Cardines Field
Cardines Field is a baseball field located at 20 America’s Cup Avenue in Newport, Rhode Island and is believed to be one of the oldest ballparks in the United States. It serves as a buffer between the residential and commercial sections of that part of Newport. The oddly shaped outfield fence and dimensions are created by the close proximity of residential housing, while the spectator side of the park is contained by America's Cup Avenue and West Marlborough Street. Originally called Basin Field, references to the field can be found as early as 1893. At the time, the property was used by local railroads as a drainage and supply basin for steam engines. Complaints from neighbors about the stagnant water and mosquitos prompted the drainage of The Basin area, permitting baseball to be played. A heated historical debate continues as to whether baseball was played prior to 1900, making Cardines one of the oldest existing ballparks in the country, or if play didn't begin until 1908, the earliest documented proof of stadium construction. The Basin ballpark was later renamed for Bernardo Cardines, a native Newport baseball player who died in World War I. Today, the ballpark continues to be the home of the historic Sunset League, as well as the Newport Gulls of the New England Collegiate Baseball League.

Built for unofficial sandlot baseball games by railroad workers from the adjacent Old Colony Railroad Line, the field hosted many barnstorming all-stars, including Negro League teams like the Baltimore Elite Giants, Boston Royal Giants and the New York Black Yankees. Satchel Paige once played at Cardines. The original backstop dates back to as early as 1908, when the city organized its first six-team league at the park. Cardines Field is a smaller cousin of other notable ballparks of that era, such as Ebbets Field, Fenway Park and Wrigley Field, with a stone facade and wooden bleachers with unique outfield angles that made players famous for their ability to play the caroms. In 1936, the city of Newport took over ownership, and the current grandstand was built by the Works Progress Administration following the devastating hurricane of 1938. Stone and concrete bleachers were built along the third-base line. It is believed the plaque at the entrance that reads "1937" refers to this date. The distinctive curving grandstand section behind home plate was built in 1939. Over the coming decades, the park continued to grow through construction projects to increase capacity, eventually creating the patchwork, overlapping stadium seen today. During World War II, many former professional ball players were stationed at Naval Station Newport. Many of these players, including Yogi Berra, Phil Rizzuto, and Bob Feller participated in Newport's George Donnelly Sunset League, an amateur league formed in 1919. Wednesday night all-star games drew thousands and required construction of temporary bleachers in the outfield. The Sunset League was named because games began at 5:30 p.m. and ended at dusk, prior to the addition of lights at the park. It is the oldest continuous amateur baseball league in the country. With black players such as Larry Doby and Luke Easter, the Sunset League was integrated several years before Jackie Robinson joined the Brooklyn Dodgers in 1947, and remains a key facet in Cardines' history.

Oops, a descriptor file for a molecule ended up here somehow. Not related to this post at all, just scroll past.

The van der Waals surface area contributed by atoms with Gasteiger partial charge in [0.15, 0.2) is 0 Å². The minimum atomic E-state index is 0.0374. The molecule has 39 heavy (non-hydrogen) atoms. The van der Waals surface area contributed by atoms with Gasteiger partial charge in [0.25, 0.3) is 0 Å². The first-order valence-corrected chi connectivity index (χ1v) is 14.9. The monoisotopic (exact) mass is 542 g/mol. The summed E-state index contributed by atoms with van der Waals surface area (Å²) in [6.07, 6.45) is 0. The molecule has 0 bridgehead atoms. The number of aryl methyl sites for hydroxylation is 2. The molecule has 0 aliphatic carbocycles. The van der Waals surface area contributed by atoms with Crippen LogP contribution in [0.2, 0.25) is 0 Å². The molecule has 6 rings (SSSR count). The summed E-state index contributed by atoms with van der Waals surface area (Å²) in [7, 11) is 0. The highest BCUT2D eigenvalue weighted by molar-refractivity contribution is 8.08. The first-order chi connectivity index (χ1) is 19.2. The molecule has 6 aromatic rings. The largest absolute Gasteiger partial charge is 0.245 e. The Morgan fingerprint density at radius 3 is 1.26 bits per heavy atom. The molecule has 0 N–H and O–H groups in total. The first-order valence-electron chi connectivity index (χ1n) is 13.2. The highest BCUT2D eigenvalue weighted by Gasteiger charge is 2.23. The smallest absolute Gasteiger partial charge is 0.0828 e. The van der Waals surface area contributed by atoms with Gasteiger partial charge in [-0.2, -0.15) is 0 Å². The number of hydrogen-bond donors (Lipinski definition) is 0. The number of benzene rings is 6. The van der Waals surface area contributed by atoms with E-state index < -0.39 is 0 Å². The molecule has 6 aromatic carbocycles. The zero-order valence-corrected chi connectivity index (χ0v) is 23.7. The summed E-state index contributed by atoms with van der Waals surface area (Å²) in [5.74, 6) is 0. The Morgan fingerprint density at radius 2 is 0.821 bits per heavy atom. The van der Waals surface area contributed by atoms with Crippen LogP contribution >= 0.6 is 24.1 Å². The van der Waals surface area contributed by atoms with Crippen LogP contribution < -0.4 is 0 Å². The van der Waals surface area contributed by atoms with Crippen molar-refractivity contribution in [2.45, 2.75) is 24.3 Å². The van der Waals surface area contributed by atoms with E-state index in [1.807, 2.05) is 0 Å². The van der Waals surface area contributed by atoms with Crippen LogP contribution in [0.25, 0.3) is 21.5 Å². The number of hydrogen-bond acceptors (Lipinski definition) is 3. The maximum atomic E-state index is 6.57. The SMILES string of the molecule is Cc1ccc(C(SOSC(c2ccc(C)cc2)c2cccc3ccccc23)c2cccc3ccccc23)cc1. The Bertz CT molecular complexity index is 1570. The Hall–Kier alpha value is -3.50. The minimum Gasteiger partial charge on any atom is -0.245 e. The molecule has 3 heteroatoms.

Current Tenants
The Sunset League still plays a full schedule throughout the summer, though the park's lighting system now permits games to go well beyond dusk. The field is home to baseball games for Rogers High School, Newport's Babe Ruth League, the historic Sunset League, Newport's American Legion team, Salve Regina University, Naval Academy Preparatory School and the Newport Gulls of the New England Collegiate Baseball League. In the January 18, 2004 edition of Baseball America, Cardines Field was chosen as one of the top five locations in America to play college summer baseball, in response to the jump in reputation the Gulls brought to the park.

Newport Gulls era